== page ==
Barebones savings

Hello, I was looking at desktops at costco. For ~$800, they had some good systems. Ballpark, how much would I save for a comparable kit?
(I'm not a gamer, so I don't need anything exotic)
I assume for the same price, I can get much better components than I would get from companies like HP?!!
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More about barebones savings
  1. I am a little confused on your question. Are you asking if you could build a particular system offered at Costco, by HP, for a cheaper price? If so we would need to know the specs or model of the HP offered to tell you that. The "Barebones savings" title is a little confusing.

    Also, Typically it can sometimes be hard to build a comparable PC for a cheaper price when it comes to the lower end systems. The OEM's can just build them so much cheaper because they buy in bulk and have custom cheaper components made for them that specifically fit the purpose. If you built from scratch with all good retail parts, you would most likely have a better performing system, with better parts, and much more options to upgrade later.

    The question might be. For $800 I can get this at Costco. What could I build for $800 that would be better?
  2. We would have to know the exact system you were looking at and than scour the web for the best prices on comparable parts to let you know exactly how much you would save. I can say for sure you would not only save money but you would end up with higher quality components as well. Building your own PC is better 99% of the time than buying a pre built.

    For example. When I was buying my desktop a couple years ago I looked at the prices dell was charging. For the same price dell was charging (1400 dollars) I ended up with better parts in every single area from mobo to psu to gpu to cpu to ram to case every single part was magnitudes better then what I got from dell and it was the same price.
  3. Thanks for the replies. I'm guessing for a mid-quality home-built might be $100-200 less than something similar from a store (for an $800-1200 computer) - but the more important consideration is the ability to select components. I'm not knowledgeable enough to know the difference, these days.
  4. ^ You would have to be comfortable building a system yourself, unless you have a buddy that knows what he/she is doing. People on here will say "oh it's easy these days to build a system, we will tell you what to buy". That is very true, we can help you select components, but the game changes if you run into issues. We can help with those as well, but it's always good to have someone with some experience building along side of you. If it is a venture you are willing to take, I say go for it. I started when I was 14 and my dad said, "sure you want a project computer". It was back in the day of dip switches and pin jumpers all over the motherboard, but I got it to work just fine. If you have the time to do it yourself and troubleshoot any issues, I say go for it. If you need a working system right away, it may be better to buy one prebuilt. There are also a lot of companies, like iBuyPower and CyberPower, that let you choose components from a list and they will build it for you. Of course you are paying more for that, but could get a decent system for your price range. They also mainly use retail parts, not OEM.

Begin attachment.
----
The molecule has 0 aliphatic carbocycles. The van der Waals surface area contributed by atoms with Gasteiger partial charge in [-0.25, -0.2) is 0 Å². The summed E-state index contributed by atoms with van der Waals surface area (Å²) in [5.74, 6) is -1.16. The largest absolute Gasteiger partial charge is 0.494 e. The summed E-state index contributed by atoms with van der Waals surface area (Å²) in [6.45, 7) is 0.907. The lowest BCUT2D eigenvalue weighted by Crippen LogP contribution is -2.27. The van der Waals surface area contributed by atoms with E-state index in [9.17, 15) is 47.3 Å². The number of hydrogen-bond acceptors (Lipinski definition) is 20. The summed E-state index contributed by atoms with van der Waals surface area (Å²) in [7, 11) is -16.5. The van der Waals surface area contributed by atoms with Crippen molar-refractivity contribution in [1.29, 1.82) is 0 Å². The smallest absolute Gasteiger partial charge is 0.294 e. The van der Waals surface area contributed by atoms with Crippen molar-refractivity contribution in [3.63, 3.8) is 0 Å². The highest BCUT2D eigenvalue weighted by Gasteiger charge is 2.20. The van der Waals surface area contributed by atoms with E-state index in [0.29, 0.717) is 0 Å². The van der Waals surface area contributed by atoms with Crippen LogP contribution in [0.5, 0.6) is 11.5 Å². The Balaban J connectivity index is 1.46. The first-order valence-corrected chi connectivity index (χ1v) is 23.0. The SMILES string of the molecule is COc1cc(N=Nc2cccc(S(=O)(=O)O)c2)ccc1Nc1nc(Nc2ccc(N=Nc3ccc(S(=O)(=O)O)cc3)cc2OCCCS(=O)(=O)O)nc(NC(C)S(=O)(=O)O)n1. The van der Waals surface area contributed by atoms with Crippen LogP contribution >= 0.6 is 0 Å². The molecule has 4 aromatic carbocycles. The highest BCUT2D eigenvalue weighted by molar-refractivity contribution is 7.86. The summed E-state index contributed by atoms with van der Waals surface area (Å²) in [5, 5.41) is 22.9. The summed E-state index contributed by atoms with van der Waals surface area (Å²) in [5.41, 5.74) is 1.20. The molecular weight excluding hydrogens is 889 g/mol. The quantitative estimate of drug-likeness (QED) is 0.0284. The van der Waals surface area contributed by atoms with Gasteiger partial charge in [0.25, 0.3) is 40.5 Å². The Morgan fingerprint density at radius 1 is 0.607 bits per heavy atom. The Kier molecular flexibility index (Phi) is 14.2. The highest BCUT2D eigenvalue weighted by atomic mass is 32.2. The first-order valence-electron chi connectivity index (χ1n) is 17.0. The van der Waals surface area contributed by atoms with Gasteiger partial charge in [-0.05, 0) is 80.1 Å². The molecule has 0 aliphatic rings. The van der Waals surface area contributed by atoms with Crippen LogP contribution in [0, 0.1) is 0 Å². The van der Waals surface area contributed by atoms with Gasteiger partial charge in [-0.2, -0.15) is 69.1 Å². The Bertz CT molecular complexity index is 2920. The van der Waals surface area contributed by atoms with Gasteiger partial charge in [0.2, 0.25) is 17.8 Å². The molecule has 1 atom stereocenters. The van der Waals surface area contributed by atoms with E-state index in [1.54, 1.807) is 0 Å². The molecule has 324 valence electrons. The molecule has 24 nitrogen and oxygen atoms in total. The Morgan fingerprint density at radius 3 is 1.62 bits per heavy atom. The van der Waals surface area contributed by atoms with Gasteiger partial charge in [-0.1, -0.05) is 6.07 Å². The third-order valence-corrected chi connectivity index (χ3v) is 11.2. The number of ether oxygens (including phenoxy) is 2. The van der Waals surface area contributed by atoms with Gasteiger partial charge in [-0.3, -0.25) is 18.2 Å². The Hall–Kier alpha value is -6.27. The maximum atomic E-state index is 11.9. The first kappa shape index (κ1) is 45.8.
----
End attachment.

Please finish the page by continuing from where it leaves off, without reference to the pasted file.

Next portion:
5. Just for comparison sake,

    Something like that would be, using newegg (not linking, but can if interested):
    $280 for a sandy-bridge i7
    $60 for an inexpensive LGA 1155 motherboard; will be similar quality at its worst, but likely better than the costco one
    $60 for 16GB* of RAM (compared to 12GB; cheaper to just get it in increments of 8 and better for latency; it's a good assumption that the costco is running DDR3-1333 at best, compared to a higher clock-rate from newegg)
    $10 for cheap wireless adapter
    $70 for a 7200 RPM* 1TB hard drive (not many 2TB drives in a 5900 RPM speed, so I just went with a smaller capacity, faster drive. General use won't see a full TB anyway, but a slower speed will hinder boot time and program load time- smaller and faster>bigger and slower, at least in the world of hard drive performance..)
    $70-100 for Windows 7/8 (this goes on sale constantly; 8 was $70 last weekend)
    $15 for a DVD burner
    $25-40 for a cheap case; Rosewill usually has some decent small towers with good build quality.
    $25 for a basic, quality power supply; the one included with the costco one is absolutely a cheap one, and I would say a cheap power supply more than anything is the source of most hardware issues.

    Roughly $615-640 depending on if you grab things on sale online.

    So you're maybe $50-100 cheaper to build it yourself, though the parts are across the board better quality and faster when you buy them yourself (increase in RAM capacity and speed and increase in HDD speed noted), and I would shave a further $100 off by going with an i5 or even an i3, depending on your specific use. Buying the quality parts is what makes the difference too; buying bottom of the barrel parts could save you a good $100-150 more, but then you'll potentially deal with headaches which isn't worth it in my opinion, and I'm guessing that's what many of these parts are.

    However.. this Dell from costco for only $100 more addresses both the RAM and hard drive issues I brought up, has a cheap but better graphics card, and comes with a full version of office home, which can be $100 for just retail alone. I would still prefer to build my own, but I would have a harder time and probably couldn't match the price on this one while it's on sale:
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